Senate Republicans are close to recruiting Tim Sheehy, a decorated military veteran and businessman with the resources to self-finance a campaign, to run against Sen. Jon Tester (D-Mont.) in 2024, Axios' Josh Kraushaar reports.
Why it matters: Candidate quality was the GOP's downfall in 2022. Republicans view Sheehy — a political outsider who doesn't have a history of controversial statements or unpopular votes — as straight out of central casting.
Driving the news: Sheehy is being encouraged to run by NRSC Chair Steve Daines (R-Mont.), who is taking on a far more active recruiting role than his predecessor, Sen. Rick Scott (R-Fla.).
- If Sheehy runs, he would face the likelihood of a competitive primary against Rep. Matt Rosendale (R-Mont.), a hard-right lawmaker allied with the anti-tax Club for Growth.
Between the lines: Former President Trump could end up playing a pivotal role in this contest. He's been publicly feuding with the Club for Growth, which has long championed Rosendale.
- Trump is particularly peeved that Rosendale refused to take his phone call during the contentious vote for House speaker — a viral moment that was captured for posterity.
- Sheehy has been in touch with Trump, who came away impressed with the former Navy SEAL and Purple Heart recipient, according to a source familiar with their interaction.
3. 🚓 Republicans prep more intervention in D.C.
House Republicans are working on a new resolution to overturn local police reforms that the D.C. Council approved after the murder of George Floyd in 2020, Axios D.C.'s Cuneyt Dil scoops.
Why it matters: The new effort to intervene in D.C.'s local politics comes after Biden blindsided Democrats this week by declining to veto a GOP resolution blocking changes to the capital's criminal code.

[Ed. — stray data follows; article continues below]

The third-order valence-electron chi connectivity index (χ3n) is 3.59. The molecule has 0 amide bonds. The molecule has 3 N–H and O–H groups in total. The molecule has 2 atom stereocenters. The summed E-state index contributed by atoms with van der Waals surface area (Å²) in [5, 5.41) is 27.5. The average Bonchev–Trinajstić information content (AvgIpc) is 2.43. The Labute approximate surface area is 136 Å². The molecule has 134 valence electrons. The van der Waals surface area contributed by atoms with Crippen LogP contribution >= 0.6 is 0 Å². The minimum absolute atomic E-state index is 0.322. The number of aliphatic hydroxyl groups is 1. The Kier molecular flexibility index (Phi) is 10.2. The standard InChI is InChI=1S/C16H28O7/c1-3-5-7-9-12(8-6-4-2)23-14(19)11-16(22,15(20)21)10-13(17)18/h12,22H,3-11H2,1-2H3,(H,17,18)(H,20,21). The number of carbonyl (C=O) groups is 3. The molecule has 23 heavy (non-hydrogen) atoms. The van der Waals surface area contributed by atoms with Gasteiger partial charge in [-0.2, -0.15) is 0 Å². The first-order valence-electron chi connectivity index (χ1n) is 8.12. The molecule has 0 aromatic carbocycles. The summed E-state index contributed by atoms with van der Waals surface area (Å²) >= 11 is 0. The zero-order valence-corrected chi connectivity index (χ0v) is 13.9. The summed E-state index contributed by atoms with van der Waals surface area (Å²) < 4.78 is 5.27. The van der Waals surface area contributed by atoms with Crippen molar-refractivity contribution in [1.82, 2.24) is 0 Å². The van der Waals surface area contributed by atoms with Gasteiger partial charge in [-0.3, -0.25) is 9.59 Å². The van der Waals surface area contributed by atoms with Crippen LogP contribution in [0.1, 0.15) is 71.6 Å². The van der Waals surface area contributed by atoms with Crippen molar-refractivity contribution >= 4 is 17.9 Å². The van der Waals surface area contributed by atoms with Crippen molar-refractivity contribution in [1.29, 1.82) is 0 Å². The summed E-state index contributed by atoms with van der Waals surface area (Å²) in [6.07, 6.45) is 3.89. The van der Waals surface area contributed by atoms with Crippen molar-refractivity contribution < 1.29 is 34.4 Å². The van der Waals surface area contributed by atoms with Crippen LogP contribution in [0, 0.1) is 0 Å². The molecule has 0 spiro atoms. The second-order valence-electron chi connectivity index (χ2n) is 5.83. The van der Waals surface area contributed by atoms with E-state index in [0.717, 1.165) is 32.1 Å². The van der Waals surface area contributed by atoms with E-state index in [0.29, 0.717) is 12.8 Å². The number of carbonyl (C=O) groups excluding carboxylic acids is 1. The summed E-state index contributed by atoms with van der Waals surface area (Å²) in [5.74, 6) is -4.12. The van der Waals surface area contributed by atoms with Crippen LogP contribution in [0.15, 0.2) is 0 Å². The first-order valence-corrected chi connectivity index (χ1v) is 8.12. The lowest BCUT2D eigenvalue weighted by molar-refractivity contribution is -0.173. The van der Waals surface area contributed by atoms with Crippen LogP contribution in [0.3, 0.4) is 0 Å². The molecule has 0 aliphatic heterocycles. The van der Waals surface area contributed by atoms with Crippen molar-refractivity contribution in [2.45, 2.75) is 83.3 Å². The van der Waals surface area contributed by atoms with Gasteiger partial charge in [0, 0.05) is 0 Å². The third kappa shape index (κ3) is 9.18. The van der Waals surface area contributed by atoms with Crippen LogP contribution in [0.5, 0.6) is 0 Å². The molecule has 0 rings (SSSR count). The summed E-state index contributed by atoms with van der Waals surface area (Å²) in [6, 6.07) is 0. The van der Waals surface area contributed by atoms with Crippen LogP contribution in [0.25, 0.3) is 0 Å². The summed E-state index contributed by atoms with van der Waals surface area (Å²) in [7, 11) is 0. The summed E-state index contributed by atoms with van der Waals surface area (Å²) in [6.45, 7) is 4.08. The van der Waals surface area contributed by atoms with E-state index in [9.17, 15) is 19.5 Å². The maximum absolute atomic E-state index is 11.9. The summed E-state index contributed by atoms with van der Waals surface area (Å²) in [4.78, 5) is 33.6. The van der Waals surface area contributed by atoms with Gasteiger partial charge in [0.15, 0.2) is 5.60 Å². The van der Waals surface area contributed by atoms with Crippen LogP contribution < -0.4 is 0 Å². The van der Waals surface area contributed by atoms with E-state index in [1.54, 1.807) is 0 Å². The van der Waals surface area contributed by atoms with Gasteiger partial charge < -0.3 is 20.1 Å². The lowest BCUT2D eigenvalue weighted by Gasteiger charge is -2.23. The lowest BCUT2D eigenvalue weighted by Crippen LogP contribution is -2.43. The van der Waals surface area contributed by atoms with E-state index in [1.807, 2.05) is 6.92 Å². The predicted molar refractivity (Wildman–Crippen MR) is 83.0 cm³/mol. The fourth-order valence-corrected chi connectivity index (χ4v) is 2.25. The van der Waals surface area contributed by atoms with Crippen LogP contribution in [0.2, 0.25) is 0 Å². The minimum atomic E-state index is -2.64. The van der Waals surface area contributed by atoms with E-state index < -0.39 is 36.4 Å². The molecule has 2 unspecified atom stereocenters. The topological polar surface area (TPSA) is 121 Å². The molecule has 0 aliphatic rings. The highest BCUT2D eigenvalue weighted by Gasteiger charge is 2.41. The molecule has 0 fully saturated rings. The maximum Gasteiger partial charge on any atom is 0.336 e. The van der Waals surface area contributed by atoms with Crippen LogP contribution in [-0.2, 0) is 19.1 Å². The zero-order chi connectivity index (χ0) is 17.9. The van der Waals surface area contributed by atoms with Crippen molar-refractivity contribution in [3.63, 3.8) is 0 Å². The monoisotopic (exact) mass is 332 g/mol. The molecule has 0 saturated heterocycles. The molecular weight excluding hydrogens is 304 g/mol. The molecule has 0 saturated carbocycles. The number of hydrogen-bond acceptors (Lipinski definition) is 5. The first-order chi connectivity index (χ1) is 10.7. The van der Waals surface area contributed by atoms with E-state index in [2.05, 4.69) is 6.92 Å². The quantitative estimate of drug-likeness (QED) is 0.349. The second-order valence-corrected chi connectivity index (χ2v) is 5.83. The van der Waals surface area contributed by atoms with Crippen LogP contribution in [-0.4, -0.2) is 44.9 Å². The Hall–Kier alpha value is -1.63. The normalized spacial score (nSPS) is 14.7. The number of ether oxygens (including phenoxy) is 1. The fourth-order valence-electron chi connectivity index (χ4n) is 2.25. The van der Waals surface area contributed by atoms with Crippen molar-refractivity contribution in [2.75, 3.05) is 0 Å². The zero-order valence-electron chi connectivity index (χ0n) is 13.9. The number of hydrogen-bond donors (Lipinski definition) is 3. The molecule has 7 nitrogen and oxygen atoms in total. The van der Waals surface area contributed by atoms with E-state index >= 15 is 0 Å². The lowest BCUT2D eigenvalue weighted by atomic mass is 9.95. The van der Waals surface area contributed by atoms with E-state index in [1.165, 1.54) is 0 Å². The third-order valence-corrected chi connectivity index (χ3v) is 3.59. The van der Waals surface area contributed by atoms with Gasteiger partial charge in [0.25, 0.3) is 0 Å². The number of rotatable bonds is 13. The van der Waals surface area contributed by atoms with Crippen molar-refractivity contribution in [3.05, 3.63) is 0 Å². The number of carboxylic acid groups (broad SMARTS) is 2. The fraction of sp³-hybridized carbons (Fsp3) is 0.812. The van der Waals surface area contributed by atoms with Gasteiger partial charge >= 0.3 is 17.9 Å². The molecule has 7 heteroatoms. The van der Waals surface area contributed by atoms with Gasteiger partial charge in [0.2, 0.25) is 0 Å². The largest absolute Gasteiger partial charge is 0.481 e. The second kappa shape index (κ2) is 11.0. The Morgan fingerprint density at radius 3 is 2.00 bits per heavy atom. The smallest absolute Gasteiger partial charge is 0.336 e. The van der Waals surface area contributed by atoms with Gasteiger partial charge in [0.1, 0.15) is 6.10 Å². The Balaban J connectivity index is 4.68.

- D.C. statehood activists feared Biden's decision — along with approval from dozens of Senate Democrats — would embolden Republicans to continue chipping away at D.C.'s autonomy.
- Rep. Andrew Clyde (R-Ga.), who is co-leading the effort with Rep. Andrew Garbarino (R-N.Y.), called D.C.'s post-George Floyd reforms "anti-police legislation" that will "exacerbate low morale" and hinder officer recruitment.
4. 👀 Ex-Trump official jumps ship for DeSantis
Ken Cuccinelli, a former top Trump immigration official, launched a super PAC today dedicated to urging Florida Gov. Ron DeSantis to run for president.
- "The energy is real," Cuccinelli says in the launch video, which does not mention Trump. "Grassroots conservatives see that Governor DeSantis is a proven leader who can win in 2024."
- "America's future is Ron DeSantis."
Between the lines: Cuccinelli's Never Back Down PAC is likely to serve as an approved outside spending vehicle for DeSantis' still undeclared campaign, the Washington Post reports.
- While DeSantis isn't expected to announce until at least May, he has in recent conversations "described his presidential plans without any caveats that would suggest he’s still deciding," according to the Post.
📬 Thanks for reading this week. This newsletter was edited by Zachary Basu and copy edited by Kathie Bozanich.